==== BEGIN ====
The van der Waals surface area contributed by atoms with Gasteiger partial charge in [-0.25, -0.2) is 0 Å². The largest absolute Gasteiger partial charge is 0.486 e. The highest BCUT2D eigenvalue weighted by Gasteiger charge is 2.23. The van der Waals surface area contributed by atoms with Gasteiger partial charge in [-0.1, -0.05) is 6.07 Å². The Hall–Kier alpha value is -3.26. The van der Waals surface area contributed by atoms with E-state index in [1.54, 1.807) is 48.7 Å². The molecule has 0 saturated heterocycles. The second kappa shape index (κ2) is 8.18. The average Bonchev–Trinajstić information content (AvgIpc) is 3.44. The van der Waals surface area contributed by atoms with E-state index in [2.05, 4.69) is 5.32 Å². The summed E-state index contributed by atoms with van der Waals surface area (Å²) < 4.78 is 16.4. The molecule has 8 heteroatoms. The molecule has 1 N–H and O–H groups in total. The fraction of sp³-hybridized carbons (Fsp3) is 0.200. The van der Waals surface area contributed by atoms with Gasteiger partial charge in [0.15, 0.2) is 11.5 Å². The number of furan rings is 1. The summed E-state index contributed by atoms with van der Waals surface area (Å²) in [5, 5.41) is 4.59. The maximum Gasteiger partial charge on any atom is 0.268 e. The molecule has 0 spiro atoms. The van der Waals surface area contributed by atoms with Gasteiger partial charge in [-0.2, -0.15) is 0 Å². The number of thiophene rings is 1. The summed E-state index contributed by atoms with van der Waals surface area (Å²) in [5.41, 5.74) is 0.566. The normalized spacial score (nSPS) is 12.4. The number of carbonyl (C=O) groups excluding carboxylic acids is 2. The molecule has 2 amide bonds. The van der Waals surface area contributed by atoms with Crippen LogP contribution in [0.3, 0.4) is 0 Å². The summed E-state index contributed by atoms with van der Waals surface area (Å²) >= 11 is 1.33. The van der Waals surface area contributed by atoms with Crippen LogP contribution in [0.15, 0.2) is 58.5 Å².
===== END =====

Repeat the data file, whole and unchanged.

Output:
The van der Waals surface area contributed by atoms with Gasteiger partial charge in [-0.25, -0.2) is 0 Å². The largest absolute Gasteiger partial charge is 0.486 e. The highest BCUT2D eigenvalue weighted by Gasteiger charge is 2.23. The van der Waals surface area contributed by atoms with Gasteiger partial charge in [-0.1, -0.05) is 6.07 Å². The Hall–Kier alpha value is -3.26. The van der Waals surface area contributed by atoms with E-state index in [1.54, 1.807) is 48.7 Å². The molecule has 0 saturated heterocycles. The second kappa shape index (κ2) is 8.18. The average Bonchev–Trinajstić information content (AvgIpc) is 3.44. The van der Waals surface area contributed by atoms with E-state index in [2.05, 4.69) is 5.32 Å². The summed E-state index contributed by atoms with van der Waals surface area (Å²) < 4.78 is 16.4. The molecule has 8 heteroatoms. The molecule has 1 N–H and O–H groups in total. The fraction of sp³-hybridized carbons (Fsp3) is 0.200. The van der Waals surface area contributed by atoms with Gasteiger partial charge in [0.15, 0.2) is 11.5 Å². The number of furan rings is 1. The summed E-state index contributed by atoms with van der Waals surface area (Å²) in [5, 5.41) is 4.59. The maximum Gasteiger partial charge on any atom is 0.268 e. The molecule has 0 spiro atoms. The van der Waals surface area contributed by atoms with Gasteiger partial charge in [-0.2, -0.15) is 0 Å². The number of thiophene rings is 1. The summed E-state index contributed by atoms with van der Waals surface area (Å²) in [5.41, 5.74) is 0.566. The normalized spacial score (nSPS) is 12.4. The number of carbonyl (C=O) groups excluding carboxylic acids is 2. The molecule has 2 amide bonds. The van der Waals surface area contributed by atoms with Crippen LogP contribution in [0.3, 0.4) is 0 Å². The summed E-state index contributed by atoms with van der Waals surface area (Å²) >= 11 is 1.33. The van der Waals surface area contributed by atoms with Crippen LogP contribution in [0.15, 0.2) is 58.5 Å².